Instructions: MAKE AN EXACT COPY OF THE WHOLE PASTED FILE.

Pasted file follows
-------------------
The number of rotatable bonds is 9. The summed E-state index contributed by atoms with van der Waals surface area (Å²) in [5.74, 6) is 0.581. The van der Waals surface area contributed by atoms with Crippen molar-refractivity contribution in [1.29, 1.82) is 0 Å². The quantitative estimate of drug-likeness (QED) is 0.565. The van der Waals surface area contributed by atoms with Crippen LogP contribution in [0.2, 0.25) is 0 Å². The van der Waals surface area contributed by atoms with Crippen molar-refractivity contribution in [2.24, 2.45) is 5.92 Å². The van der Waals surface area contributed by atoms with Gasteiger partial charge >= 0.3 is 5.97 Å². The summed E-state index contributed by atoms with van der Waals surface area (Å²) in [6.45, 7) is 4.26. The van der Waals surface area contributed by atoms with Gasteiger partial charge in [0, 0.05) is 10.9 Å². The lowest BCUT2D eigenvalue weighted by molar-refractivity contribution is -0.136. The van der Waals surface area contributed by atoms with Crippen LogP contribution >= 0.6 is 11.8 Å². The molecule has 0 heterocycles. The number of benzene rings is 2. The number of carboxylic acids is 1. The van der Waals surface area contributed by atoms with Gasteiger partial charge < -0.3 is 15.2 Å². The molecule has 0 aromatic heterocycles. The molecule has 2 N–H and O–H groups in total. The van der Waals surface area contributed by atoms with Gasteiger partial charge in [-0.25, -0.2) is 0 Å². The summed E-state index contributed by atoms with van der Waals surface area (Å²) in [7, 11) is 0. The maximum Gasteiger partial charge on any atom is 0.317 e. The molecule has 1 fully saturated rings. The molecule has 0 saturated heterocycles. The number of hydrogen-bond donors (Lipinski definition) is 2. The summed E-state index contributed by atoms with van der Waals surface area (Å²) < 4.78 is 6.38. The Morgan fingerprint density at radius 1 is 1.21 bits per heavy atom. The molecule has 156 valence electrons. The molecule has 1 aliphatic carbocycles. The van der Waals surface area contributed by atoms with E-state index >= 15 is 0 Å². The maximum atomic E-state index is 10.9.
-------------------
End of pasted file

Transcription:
The number of rotatable bonds is 9. The summed E-state index contributed by atoms with van der Waals surface area (Å²) in [5.74, 6) is 0.581. The van der Waals surface area contributed by atoms with Crippen molar-refractivity contribution in [1.29, 1.82) is 0 Å². The quantitative estimate of drug-likeness (QED) is 0.565. The van der Waals surface area contributed by atoms with Crippen LogP contribution in [0.2, 0.25) is 0 Å². The van der Waals surface area contributed by atoms with Crippen molar-refractivity contribution in [2.24, 2.45) is 5.92 Å². The van der Waals surface area contributed by atoms with Gasteiger partial charge >= 0.3 is 5.97 Å². The summed E-state index contributed by atoms with van der Waals surface area (Å²) in [6.45, 7) is 4.26. The van der Waals surface area contributed by atoms with Gasteiger partial charge in [0, 0.05) is 10.9 Å². The lowest BCUT2D eigenvalue weighted by molar-refractivity contribution is -0.136. The van der Waals surface area contributed by atoms with Crippen LogP contribution >= 0.6 is 11.8 Å². The molecule has 0 heterocycles. The number of benzene rings is 2. The number of carboxylic acids is 1. The van der Waals surface area contributed by atoms with Gasteiger partial charge < -0.3 is 15.2 Å². The molecule has 0 aromatic heterocycles. The molecule has 2 N–H and O–H groups in total. The van der Waals surface area contributed by atoms with Gasteiger partial charge in [-0.25, -0.2) is 0 Å². The summed E-state index contributed by atoms with van der Waals surface area (Å²) in [7, 11) is 0. The maximum Gasteiger partial charge on any atom is 0.317 e. The molecule has 1 fully saturated rings. The molecule has 0 saturated heterocycles. The number of hydrogen-bond donors (Lipinski definition) is 2. The summed E-state index contributed by atoms with van der Waals surface area (Å²) < 4.78 is 6.38. The Morgan fingerprint density at radius 1 is 1.21 bits per heavy atom. The molecule has 156 valence electrons. The molecule has 1 aliphatic carbocycles. The van der Waals surface area contributed by atoms with E-state index >= 15 is 0 Å². The maximum atomic E-state index is 10.9.